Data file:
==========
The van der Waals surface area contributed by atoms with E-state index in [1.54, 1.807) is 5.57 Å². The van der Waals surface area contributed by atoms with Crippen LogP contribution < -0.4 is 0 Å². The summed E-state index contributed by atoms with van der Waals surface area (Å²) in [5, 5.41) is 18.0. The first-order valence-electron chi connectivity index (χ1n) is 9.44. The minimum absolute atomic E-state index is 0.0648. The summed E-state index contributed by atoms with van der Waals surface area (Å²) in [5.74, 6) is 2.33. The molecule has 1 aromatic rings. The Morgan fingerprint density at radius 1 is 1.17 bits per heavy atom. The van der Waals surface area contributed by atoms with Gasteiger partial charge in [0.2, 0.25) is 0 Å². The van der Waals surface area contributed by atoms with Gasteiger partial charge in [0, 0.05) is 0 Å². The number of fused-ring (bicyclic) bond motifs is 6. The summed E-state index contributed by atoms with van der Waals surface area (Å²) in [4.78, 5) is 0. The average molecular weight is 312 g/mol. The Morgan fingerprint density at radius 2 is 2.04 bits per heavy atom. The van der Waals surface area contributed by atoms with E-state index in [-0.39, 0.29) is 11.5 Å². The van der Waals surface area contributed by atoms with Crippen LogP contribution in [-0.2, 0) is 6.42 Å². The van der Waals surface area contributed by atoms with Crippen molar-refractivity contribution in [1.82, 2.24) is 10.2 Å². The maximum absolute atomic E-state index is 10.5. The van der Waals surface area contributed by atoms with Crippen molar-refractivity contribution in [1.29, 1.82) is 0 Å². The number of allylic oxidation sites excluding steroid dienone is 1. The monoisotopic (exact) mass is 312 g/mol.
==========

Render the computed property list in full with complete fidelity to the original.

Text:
The van der Waals surface area contributed by atoms with E-state index in [1.54, 1.807) is 5.57 Å². The van der Waals surface area contributed by atoms with Crippen LogP contribution < -0.4 is 0 Å². The summed E-state index contributed by atoms with van der Waals surface area (Å²) in [5, 5.41) is 18.0. The first-order valence-electron chi connectivity index (χ1n) is 9.44. The minimum absolute atomic E-state index is 0.0648. The summed E-state index contributed by atoms with van der Waals surface area (Å²) in [5.74, 6) is 2.33. The molecule has 1 aromatic rings. The Morgan fingerprint density at radius 1 is 1.17 bits per heavy atom. The van der Waals surface area contributed by atoms with Gasteiger partial charge in [0.2, 0.25) is 0 Å². The van der Waals surface area contributed by atoms with Gasteiger partial charge in [0, 0.05) is 0 Å². The number of fused-ring (bicyclic) bond motifs is 6. The summed E-state index contributed by atoms with van der Waals surface area (Å²) in [4.78, 5) is 0. The average molecular weight is 312 g/mol. The Morgan fingerprint density at radius 2 is 2.04 bits per heavy atom. The van der Waals surface area contributed by atoms with E-state index in [-0.39, 0.29) is 11.5 Å². The van der Waals surface area contributed by atoms with Crippen LogP contribution in [-0.2, 0) is 6.42 Å². The van der Waals surface area contributed by atoms with Crippen molar-refractivity contribution in [1.82, 2.24) is 10.2 Å². The maximum absolute atomic E-state index is 10.5. The van der Waals surface area contributed by atoms with Crippen molar-refractivity contribution in [1.29, 1.82) is 0 Å². The number of allylic oxidation sites excluding steroid dienone is 1. The monoisotopic (exact) mass is 312 g/mol.